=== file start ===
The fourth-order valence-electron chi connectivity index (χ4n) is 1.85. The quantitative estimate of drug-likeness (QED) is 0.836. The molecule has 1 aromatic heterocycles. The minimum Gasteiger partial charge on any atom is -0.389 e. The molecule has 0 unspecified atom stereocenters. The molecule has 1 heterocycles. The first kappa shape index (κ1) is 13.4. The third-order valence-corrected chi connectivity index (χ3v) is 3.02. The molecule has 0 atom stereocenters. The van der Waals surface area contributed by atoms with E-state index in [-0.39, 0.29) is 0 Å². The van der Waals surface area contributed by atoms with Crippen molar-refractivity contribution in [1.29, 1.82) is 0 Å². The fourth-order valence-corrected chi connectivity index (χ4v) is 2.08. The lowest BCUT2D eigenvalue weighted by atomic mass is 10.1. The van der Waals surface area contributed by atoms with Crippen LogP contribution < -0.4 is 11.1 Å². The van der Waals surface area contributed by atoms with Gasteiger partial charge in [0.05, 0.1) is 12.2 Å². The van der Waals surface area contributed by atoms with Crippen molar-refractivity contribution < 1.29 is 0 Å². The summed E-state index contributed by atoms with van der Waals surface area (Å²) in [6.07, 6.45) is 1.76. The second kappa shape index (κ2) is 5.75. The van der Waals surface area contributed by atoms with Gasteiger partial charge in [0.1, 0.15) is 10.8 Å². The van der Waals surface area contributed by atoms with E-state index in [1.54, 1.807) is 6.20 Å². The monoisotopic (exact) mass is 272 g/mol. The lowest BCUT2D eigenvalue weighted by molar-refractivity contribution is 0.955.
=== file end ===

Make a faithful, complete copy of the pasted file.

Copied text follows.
The fourth-order valence-electron chi connectivity index (χ4n) is 1.85. The quantitative estimate of drug-likeness (QED) is 0.836. The molecule has 1 aromatic heterocycles. The minimum Gasteiger partial charge on any atom is -0.389 e. The molecule has 0 unspecified atom stereocenters. The molecule has 1 heterocycles. The first kappa shape index (κ1) is 13.4. The third-order valence-corrected chi connectivity index (χ3v) is 3.02. The molecule has 0 atom stereocenters. The van der Waals surface area contributed by atoms with E-state index in [-0.39, 0.29) is 0 Å². The van der Waals surface area contributed by atoms with Crippen molar-refractivity contribution in [1.29, 1.82) is 0 Å². The fourth-order valence-corrected chi connectivity index (χ4v) is 2.08. The lowest BCUT2D eigenvalue weighted by atomic mass is 10.1. The van der Waals surface area contributed by atoms with Crippen LogP contribution < -0.4 is 11.1 Å². The van der Waals surface area contributed by atoms with Gasteiger partial charge in [0.05, 0.1) is 12.2 Å². The van der Waals surface area contributed by atoms with Crippen molar-refractivity contribution < 1.29 is 0 Å². The summed E-state index contributed by atoms with van der Waals surface area (Å²) in [6.07, 6.45) is 1.76. The second kappa shape index (κ2) is 5.75. The van der Waals surface area contributed by atoms with Gasteiger partial charge in [0.1, 0.15) is 10.8 Å². The van der Waals surface area contributed by atoms with E-state index in [1.54, 1.807) is 6.20 Å². The monoisotopic (exact) mass is 272 g/mol. The lowest BCUT2D eigenvalue weighted by molar-refractivity contribution is 0.955.